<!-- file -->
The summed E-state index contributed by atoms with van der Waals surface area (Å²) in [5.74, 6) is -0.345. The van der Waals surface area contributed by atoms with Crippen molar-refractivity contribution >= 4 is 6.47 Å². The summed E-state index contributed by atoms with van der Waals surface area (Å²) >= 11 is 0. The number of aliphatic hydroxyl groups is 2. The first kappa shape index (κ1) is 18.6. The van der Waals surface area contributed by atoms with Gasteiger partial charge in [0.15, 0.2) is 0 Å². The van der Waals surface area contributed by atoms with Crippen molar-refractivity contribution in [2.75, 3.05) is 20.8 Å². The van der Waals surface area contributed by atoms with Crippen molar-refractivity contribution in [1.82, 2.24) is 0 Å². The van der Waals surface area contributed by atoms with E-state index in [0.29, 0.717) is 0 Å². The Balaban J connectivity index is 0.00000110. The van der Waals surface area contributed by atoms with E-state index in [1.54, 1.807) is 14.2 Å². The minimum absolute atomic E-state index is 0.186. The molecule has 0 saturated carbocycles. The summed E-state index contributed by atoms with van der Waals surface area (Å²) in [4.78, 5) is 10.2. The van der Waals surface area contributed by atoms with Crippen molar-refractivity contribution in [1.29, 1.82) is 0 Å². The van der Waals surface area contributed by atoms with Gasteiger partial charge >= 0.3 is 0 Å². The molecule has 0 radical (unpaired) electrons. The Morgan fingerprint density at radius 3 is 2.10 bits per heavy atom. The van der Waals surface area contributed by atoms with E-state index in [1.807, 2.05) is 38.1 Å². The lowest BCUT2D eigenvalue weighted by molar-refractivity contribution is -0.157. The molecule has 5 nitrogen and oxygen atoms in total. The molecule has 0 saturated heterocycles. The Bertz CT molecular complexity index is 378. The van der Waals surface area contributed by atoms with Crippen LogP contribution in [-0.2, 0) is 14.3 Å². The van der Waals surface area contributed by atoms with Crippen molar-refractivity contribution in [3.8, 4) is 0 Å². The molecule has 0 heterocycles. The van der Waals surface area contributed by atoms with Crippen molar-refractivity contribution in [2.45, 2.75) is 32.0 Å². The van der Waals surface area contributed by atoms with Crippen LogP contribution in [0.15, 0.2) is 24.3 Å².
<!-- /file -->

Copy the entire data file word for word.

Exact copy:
The summed E-state index contributed by atoms with van der Waals surface area (Å²) in [5.74, 6) is -0.345. The van der Waals surface area contributed by atoms with Crippen molar-refractivity contribution >= 4 is 6.47 Å². The summed E-state index contributed by atoms with van der Waals surface area (Å²) >= 11 is 0. The number of aliphatic hydroxyl groups is 2. The first kappa shape index (κ1) is 18.6. The van der Waals surface area contributed by atoms with Gasteiger partial charge in [0.15, 0.2) is 0 Å². The van der Waals surface area contributed by atoms with Crippen molar-refractivity contribution in [2.75, 3.05) is 20.8 Å². The van der Waals surface area contributed by atoms with Crippen molar-refractivity contribution in [1.82, 2.24) is 0 Å². The van der Waals surface area contributed by atoms with E-state index in [0.29, 0.717) is 0 Å². The Balaban J connectivity index is 0.00000110. The van der Waals surface area contributed by atoms with E-state index in [1.54, 1.807) is 14.2 Å². The minimum absolute atomic E-state index is 0.186. The molecule has 0 saturated carbocycles. The summed E-state index contributed by atoms with van der Waals surface area (Å²) in [4.78, 5) is 10.2. The van der Waals surface area contributed by atoms with Crippen molar-refractivity contribution in [1.29, 1.82) is 0 Å². The van der Waals surface area contributed by atoms with Gasteiger partial charge >= 0.3 is 0 Å². The molecule has 0 radical (unpaired) electrons. The Morgan fingerprint density at radius 3 is 2.10 bits per heavy atom. The van der Waals surface area contributed by atoms with E-state index in [1.807, 2.05) is 38.1 Å². The lowest BCUT2D eigenvalue weighted by molar-refractivity contribution is -0.157. The molecule has 5 nitrogen and oxygen atoms in total. The molecule has 0 saturated heterocycles. The Bertz CT molecular complexity index is 378. The van der Waals surface area contributed by atoms with Crippen LogP contribution in [-0.2, 0) is 14.3 Å². The van der Waals surface area contributed by atoms with Crippen molar-refractivity contribution in [3.8, 4) is 0 Å². The molecule has 0 heterocycles. The van der Waals surface area contributed by atoms with Crippen molar-refractivity contribution in [2.45, 2.75) is 32.0 Å². The van der Waals surface area contributed by atoms with Crippen LogP contribution in [0.15, 0.2) is 24.3 Å².